This theme is introduced in the very first scene of Rosencrantz and Guildenstern are Dead, where the long string of coins tosses coming up "heads" seems to suggest that the laws of probability have been suspended. The way that fate operates in the play is largely through the words of William Shakespeare. Since Stoppard's play works within the framework of Shakespeare's Hamlet, his characters are bound to undergo a certain series of events – their fate was "written" in 1600. Main characters Guil and Ros have the most freedom when they manage to get out of the action of the Hamlet storyline, but in these times they often find themselves bored and listless. The relationship between Stoppard's play and Shakespeare's allows Rosencrantz and Guildenstern are Dead to ask the question: to what degree do fate and chance control our own lives?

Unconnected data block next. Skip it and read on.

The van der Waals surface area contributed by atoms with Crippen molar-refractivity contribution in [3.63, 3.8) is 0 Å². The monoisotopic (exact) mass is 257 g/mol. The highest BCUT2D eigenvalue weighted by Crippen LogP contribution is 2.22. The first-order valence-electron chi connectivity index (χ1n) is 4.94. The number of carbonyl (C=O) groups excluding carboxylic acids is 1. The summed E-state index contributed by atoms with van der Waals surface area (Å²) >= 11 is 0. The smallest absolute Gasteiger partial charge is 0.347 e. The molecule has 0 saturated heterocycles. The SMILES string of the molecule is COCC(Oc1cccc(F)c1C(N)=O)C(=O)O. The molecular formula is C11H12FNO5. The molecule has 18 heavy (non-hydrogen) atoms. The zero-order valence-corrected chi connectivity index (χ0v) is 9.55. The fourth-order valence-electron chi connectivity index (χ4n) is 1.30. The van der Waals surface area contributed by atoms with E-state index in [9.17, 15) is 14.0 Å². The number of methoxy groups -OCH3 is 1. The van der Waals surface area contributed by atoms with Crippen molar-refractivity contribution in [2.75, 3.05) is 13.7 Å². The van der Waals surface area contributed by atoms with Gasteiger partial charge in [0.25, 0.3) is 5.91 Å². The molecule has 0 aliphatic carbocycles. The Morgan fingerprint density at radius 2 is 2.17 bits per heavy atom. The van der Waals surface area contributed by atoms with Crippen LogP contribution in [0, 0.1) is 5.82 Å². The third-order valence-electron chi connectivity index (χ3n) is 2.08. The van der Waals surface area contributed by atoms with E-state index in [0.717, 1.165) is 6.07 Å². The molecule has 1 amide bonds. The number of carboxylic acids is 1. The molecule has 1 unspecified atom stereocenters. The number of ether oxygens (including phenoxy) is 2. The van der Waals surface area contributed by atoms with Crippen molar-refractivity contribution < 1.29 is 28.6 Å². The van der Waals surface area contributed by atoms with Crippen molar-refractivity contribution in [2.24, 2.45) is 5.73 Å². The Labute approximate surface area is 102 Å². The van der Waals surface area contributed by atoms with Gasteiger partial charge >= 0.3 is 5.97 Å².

In the beginning of the play, Guil sees fate and free will as two sides of a coin. Either there is such a thing as fate and they have no free will, or there is such a thing as free will but then their actions are arbitrary.